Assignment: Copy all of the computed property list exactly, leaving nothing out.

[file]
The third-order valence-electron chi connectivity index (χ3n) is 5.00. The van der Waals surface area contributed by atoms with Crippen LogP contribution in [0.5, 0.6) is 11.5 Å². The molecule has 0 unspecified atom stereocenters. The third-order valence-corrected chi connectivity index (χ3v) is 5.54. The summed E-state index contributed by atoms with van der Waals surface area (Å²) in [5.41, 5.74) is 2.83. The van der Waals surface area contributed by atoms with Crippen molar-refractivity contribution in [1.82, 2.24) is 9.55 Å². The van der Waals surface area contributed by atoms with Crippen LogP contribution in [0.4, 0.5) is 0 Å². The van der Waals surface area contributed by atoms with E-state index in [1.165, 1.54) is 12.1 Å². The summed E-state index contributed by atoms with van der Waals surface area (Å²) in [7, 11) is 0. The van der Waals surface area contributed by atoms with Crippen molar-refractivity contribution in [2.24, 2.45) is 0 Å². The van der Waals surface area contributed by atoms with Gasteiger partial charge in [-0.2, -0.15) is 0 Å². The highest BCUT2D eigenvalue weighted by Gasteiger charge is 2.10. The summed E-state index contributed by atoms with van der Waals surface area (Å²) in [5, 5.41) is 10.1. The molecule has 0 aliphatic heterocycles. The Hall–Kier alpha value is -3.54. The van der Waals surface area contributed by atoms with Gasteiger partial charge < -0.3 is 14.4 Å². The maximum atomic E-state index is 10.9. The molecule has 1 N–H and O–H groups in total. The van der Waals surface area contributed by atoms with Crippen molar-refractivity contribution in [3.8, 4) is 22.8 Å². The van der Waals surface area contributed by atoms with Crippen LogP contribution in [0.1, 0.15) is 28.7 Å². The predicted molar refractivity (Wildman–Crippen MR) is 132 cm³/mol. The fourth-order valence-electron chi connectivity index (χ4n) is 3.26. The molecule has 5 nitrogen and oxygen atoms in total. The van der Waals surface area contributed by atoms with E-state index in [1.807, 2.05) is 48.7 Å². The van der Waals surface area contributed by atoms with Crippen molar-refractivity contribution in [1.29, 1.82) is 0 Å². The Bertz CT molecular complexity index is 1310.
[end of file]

The third-order valence-electron chi connectivity index (χ3n) is 5.00. The van der Waals surface area contributed by atoms with Crippen LogP contribution in [0.5, 0.6) is 11.5 Å². The molecule has 0 unspecified atom stereocenters. The third-order valence-corrected chi connectivity index (χ3v) is 5.54. The summed E-state index contributed by atoms with van der Waals surface area (Å²) in [5.41, 5.74) is 2.83. The van der Waals surface area contributed by atoms with Crippen molar-refractivity contribution in [1.82, 2.24) is 9.55 Å². The van der Waals surface area contributed by atoms with Crippen LogP contribution in [0.4, 0.5) is 0 Å². The van der Waals surface area contributed by atoms with E-state index in [1.165, 1.54) is 12.1 Å². The summed E-state index contributed by atoms with van der Waals surface area (Å²) in [7, 11) is 0. The van der Waals surface area contributed by atoms with Crippen molar-refractivity contribution in [2.24, 2.45) is 0 Å². The van der Waals surface area contributed by atoms with Gasteiger partial charge in [-0.2, -0.15) is 0 Å². The highest BCUT2D eigenvalue weighted by Gasteiger charge is 2.10. The summed E-state index contributed by atoms with van der Waals surface area (Å²) in [5, 5.41) is 10.1. The molecule has 0 aliphatic heterocycles. The Hall–Kier alpha value is -3.54. The van der Waals surface area contributed by atoms with Gasteiger partial charge < -0.3 is 14.4 Å². The maximum atomic E-state index is 10.9. The molecule has 1 N–H and O–H groups in total. The van der Waals surface area contributed by atoms with Crippen molar-refractivity contribution in [3.8, 4) is 22.8 Å². The van der Waals surface area contributed by atoms with Crippen LogP contribution in [0.1, 0.15) is 28.7 Å². The predicted molar refractivity (Wildman–Crippen MR) is 132 cm³/mol. The fourth-order valence-electron chi connectivity index (χ4n) is 3.26. The molecule has 5 nitrogen and oxygen atoms in total. The van der Waals surface area contributed by atoms with E-state index in [1.807, 2.05) is 48.7 Å². The van der Waals surface area contributed by atoms with Crippen molar-refractivity contribution in [1.29, 1.82) is 0 Å². The Bertz CT molecular complexity index is 1310.